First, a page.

Jeep Wrangler Owners File Class-Action Lawsuit Against FCA Over 'Death Wobble'

Plaintiffs of the suit say that the problem is bad enough that some are scared to drive on the highway.

Jeep

Fiat Chrysler Automobiles, the parent company of Jeep, is the target of a new class-action lawsuit accusing the company of being dishonest about the risks of a potentially-dangerous steering issue in 2015-2018 Jeep Wranglers commonly known as the "death wobble."

The class-action lawsuit, whose Wednesday filing was reported by The Detroit News, claims that FCA doesn't acknowledge the risk posed by "death wobble," doesn't educate its customers on the phenomenon before selling them a Wrangler, and has no plans to tackle its root cause, using "band-aid" fixes to assuage customer concerns. Specifically, the lawsuit alleges that “Rather than address it—or disclose its possibility and/or warn drivers at the point of sale—FCA simply claims in a news article that the 'Death Wobble' is not a 'safety issue' and that it 'can happen with any vehicle that has a solid front axle (rather than an independent front suspension), such as the Wrangler.'”.

As it’s known in the Jeep community, "death wobble" is a phenomenon defined by Jeep outfitter Extreme Terrain as a sudden steering wheel vibration while driving that's so severe it "feels like your Wrangler is literally shaking itself apart." Typically, the wobble occurs when a vehicle with worn-out front suspension components hits inconsistencies in the road at highway speeds and can sometimes only be stopped by bringing the vehicle to a halt.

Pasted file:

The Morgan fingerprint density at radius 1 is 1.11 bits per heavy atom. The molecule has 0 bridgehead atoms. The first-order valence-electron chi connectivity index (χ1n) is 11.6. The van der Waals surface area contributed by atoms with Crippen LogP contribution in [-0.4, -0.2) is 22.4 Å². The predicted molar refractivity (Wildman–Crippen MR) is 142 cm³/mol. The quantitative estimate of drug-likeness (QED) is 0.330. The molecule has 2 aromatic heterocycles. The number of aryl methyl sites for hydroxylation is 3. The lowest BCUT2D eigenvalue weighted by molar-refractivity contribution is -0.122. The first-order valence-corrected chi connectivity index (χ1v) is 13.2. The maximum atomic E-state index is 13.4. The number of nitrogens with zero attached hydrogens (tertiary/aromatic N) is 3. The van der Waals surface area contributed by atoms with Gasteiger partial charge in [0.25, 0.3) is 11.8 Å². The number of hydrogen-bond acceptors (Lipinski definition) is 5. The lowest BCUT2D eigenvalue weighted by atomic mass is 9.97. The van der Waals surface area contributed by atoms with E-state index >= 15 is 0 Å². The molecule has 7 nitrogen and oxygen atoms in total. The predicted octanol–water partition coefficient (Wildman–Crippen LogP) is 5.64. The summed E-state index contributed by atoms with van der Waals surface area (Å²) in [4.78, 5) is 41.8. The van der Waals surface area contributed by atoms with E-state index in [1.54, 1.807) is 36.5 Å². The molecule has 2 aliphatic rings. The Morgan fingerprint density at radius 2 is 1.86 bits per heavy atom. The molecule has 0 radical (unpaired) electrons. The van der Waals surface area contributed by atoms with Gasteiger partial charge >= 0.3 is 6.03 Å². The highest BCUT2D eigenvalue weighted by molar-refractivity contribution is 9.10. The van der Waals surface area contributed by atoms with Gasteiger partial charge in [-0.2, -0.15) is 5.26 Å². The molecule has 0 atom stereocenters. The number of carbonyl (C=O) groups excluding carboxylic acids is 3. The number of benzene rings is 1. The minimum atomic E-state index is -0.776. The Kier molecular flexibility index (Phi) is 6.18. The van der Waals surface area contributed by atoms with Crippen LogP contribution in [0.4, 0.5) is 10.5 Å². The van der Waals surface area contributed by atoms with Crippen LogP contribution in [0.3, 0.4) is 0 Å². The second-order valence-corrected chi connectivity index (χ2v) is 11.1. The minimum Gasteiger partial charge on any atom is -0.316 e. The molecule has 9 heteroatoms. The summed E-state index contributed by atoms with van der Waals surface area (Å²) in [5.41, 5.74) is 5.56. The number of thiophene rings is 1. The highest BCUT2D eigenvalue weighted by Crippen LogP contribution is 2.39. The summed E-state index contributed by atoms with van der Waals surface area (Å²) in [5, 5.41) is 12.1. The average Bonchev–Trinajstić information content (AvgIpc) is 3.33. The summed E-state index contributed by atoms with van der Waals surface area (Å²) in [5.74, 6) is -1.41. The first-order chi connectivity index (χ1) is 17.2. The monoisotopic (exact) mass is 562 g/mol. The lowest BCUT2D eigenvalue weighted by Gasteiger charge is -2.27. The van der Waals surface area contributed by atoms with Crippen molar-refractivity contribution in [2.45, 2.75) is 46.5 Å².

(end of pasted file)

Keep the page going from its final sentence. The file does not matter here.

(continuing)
When The Drive reached out to Jeep for comment on the class-action lawsuit, an FCA spokesperson responded with, "FCA US has not been served with this lawsuit and cannot comment on its allegations at this time.” The automaker pointed to vehicle modifications, incorrect tire pressure, and "damaged or worn steering system components" as possible causes of the stated issues. But owners of unmodified, near-new Wranglers have complained of the "death wobble" since 1995. A 2012 article from Autoguide reports on over 600 complaints filed with the NHTSA by Wrangler owners between 1995 and 2012.

"Death wobble" continues to be reported by owners of late-model "JL" Wranglers, the successor to the "JK," which is the subject of the above lawsuit. Some have attached cameras to their Jeeps to film the phenomenon, whose severity is depicted in the video below.

The JL Wrangler has already been the subject of 39 complaints with the NHTSA regarding its steering, resulting in two steering-related recalls. One recall, affecting up to 18,055 vehicles, addressed an improperly welded track bar bracket that could separate from the frame. And though it's been attributed to a number of faulty and aftermarket parts over the years, the specific cause of the "death wobble" phenomena is hard to pin down. And as FCA points out, it can happen on any vehicle with a solid front axle—it just so happens that the Wrangler is one of the few new vehicles still being made with one.

Questionable steering isn't the only concern that Jeep Wrangler owners have regarding their vehicle’s safety. Just weeks ago, Australian regulators gave the newest Wrangler a one-star crash safety rating, and US crash safety authorities have yet to fully evaluate the JL's ability to protect its occupants in an accident. When The Drive contacted the NHTSA about its plans of further crash-testing the JL Wrangler, the agency responded by saying it had conformed to the letter of the law by only providing rollover and frontal crash ratings. It had no additional plans to test the new Wrangler. The Drive also asked the NHTSA about its stance on the safety of the Wrangler's front suspension but has yet to receive comment.